But times are changing. The biggest tech companies, including Apple, are being scrutinized by lawmakers and regulators for how they wield their market dominance. House lawmakers last month issued sweeping document requests to Silicon Valley giants, including Apple, in hopes of shedding light on their competitive practices. For instance, Apple was asked to turn over information on how it decides which apps and features to copy and why.
Silicon Valley’s new-found scrutiny may be emboldening some of big tech’s smaller competitors.
Blix’s BlueMail launched in 2015 and has been installed by about 10 million users globally, according to the research firm Sensor Tower. In 2017, it was featured in a segment on the Today Show.
Blue Mail also offers the ability to create and use random email addresses. That allows Blue Mail users to email back and forth without the person on the other end ever knowing the actual email address of the person using Blue Mail.
Apple’s new sign-in feature offers a similar service. Apple customers can create new internet accounts using their Apple credentials. In the process, they can create randomly generated email addresses instead of sharing their actual addresses with outside companies. Emails to the random address are forwarded by Apple to the real address, and customers can choose to stop receiving mail from the random address. For instance, if there’s too much spam.
Blue Mail doesn’t claim to be the first company to conceive of masked email addresses. There are many other services that offer a similar feature. But it’s accusing Apple of using its patented method for doing it, which Blue Mail says is novel and user friendly.
Apple spokesman Fred Sainz declined to comment.
Blue Mail alleges in its lawsuit, filed by law firm Quinn Emanuel Urquhart & Sullivan, that in August 2018, shortly after it launched its “anonymous share” feature, its standing in Apple’s App Store began falling.
The lawsuit doesn’t offer any specific evidence that Apple deliberately hurt its downloads. And according to Sensor Tower, Blue Mail’s popularity, which peaked in 2016, was in decline by 2018. But Blue Mail does offer a possible motive: Apple was planning to announce a similar feature in less than a year.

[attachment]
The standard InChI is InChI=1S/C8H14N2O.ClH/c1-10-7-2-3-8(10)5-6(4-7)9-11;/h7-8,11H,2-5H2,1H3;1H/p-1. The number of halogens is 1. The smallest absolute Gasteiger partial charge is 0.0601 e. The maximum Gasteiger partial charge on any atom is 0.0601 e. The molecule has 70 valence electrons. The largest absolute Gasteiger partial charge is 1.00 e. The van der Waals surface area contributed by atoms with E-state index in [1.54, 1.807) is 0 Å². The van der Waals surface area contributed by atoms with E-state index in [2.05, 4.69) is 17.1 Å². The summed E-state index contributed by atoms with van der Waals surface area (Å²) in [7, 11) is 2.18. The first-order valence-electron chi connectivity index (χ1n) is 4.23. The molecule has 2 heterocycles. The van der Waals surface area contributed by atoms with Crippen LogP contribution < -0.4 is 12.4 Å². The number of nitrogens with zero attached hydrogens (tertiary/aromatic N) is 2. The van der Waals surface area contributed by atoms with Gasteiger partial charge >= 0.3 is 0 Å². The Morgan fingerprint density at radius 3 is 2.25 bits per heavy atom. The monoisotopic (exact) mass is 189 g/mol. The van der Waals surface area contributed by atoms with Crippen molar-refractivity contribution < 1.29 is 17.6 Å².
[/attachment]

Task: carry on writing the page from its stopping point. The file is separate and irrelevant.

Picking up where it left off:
Then, in May 2019, Blue Mail launched a desktop application for Mac. According to the lawsuit, the app was climbing the rankings in the store before it received an email from Apple, informing Blue Mail that it had violated Apple’s terms of service. The app was spammy, or it was too similar to other apps.
Blue Mail claims in its lawsuit that Apple customers are less likely to install an application on their Mac computer if it’s not available through Apple’s built-in App Store. The suit cites security warnings Apple gives to customers who try to install apps by downloading the software outside the App store.
According to correspondence cited in the lawsuit, Blue Mail pushed Apple for more details on why it was being barred from the Mac App Store. Apple responded, citing Blue Mail’s similarity to a different mail client called TypeApp. That one, though, was also owned by Blue Mail’s parent company, and the company had stopped offering it on the App Store.
In response, Blue Mail asked how it could be too similar to TypeApp, when TypeApp was no longer in the App store.
Apple still wouldn’t budge, according to the complaint. "After further review and consideration we have found that your application is still not in compliance with our guidelines,” the company wrote. Apple removed the app from the store.